You who dwell in the garden with friends in attendance,let me hear your voice.
Song of Songs 8:13
November, the month of remembrance, some say the month of gratitude, which is understandable for we remember with gratitude the lives and actions, the examples set by those who have gone before us, is passed. Now we enter the period of anticipation, of expectation for Advent is a time when we look forward to celebrating the birth of Our Blessed Lord and Saviour; a new life, a new beginning.
Right on cue the holly bush on the back fence has produced her blood red berries which will sustain the birds throughout the harsh winter to come whilst her sharp thorns will deter those seeking to steal her fruit. (It is only the female holly bush which bears berries). As proof of the abundance of God’s glory there is enough holly left for us to make wreaths to hang on the door at Christmas. Do be careful not to scratch yourself on the thorns, though.
So the holly bush provides us with the message for this week.
As her berries provide food for the birds during winter so the body of Christ will sustain us through the long winter of our life on this earth for as Jesus said:
And Jesus said unto them, ‘I am the bread of life: he that cometh to me shall never hunger; and he that believeth on me shall never thirst’. John 6:35 KJV
Likewise, the holly’s thorns will draw blood – red, the same colour as the berries. And in that blood we find an echo in the story of the Last Supper when Jesus said:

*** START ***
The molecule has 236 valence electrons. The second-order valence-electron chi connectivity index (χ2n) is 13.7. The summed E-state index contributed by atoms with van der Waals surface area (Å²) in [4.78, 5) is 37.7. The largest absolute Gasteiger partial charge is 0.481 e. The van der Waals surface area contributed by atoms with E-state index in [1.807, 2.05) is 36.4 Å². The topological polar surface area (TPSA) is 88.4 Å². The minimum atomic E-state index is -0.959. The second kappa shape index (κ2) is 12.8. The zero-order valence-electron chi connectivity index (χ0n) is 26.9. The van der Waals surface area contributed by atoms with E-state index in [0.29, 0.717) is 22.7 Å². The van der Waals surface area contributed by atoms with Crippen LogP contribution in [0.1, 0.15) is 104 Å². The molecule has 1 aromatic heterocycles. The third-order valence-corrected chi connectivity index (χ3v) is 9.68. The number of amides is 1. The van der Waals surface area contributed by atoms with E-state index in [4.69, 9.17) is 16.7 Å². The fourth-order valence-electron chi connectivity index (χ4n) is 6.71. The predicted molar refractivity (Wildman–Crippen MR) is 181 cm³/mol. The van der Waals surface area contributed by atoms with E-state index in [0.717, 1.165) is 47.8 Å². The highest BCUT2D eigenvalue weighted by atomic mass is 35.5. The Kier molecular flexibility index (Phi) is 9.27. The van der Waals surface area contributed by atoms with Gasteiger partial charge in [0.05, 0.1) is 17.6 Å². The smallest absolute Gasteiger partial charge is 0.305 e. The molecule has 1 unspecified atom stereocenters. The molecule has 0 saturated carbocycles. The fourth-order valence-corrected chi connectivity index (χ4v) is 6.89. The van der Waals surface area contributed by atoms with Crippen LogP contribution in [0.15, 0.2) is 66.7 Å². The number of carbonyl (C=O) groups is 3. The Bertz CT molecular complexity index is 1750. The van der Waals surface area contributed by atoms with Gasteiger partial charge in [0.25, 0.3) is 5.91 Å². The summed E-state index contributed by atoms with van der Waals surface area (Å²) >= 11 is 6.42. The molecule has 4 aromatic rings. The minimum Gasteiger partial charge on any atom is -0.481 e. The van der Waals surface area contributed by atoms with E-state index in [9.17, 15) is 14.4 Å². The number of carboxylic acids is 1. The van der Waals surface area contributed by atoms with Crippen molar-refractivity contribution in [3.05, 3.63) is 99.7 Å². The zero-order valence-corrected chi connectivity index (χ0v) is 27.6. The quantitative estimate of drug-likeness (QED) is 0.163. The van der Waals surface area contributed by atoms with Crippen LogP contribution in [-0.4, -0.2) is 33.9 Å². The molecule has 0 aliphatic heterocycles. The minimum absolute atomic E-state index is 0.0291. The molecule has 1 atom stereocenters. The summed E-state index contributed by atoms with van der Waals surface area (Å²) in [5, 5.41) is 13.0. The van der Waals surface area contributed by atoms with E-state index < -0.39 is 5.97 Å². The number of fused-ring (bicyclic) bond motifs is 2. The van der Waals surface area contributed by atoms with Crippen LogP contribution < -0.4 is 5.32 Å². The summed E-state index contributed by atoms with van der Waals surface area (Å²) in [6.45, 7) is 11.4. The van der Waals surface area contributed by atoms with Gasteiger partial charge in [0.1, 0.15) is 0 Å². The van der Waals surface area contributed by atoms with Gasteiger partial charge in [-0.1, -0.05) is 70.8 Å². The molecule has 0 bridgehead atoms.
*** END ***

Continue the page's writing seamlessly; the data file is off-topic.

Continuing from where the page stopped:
And he took the cup, and gave thanks, and gave it to them, saying, ‘Drink ye all of it;
For this is my blood of the new testament, which is shed for many for the remission of sins.’ Matthew 26: 27-28 KJV
Further, they remind us of the crown of thorns placed on Our Saviour’s head at his Crucifixion. But why, at this time do I talk of the events of the latter days of Jesus’ life on earth? Are we not awaiting the Birth of Christ rather than His Death? Of course we are but since the one inevitably leads to the other so by His death we are washed clean of our sins and by His resurrection we are enabled to take our place in the Eternal Kingdom. Neither His death nor His resurrection would have been possible without His birth. It is that resurrection, our resurrection, that we anticipate at Advent
Peter is a father and a grandfather who has been retired from full time employment for a number of years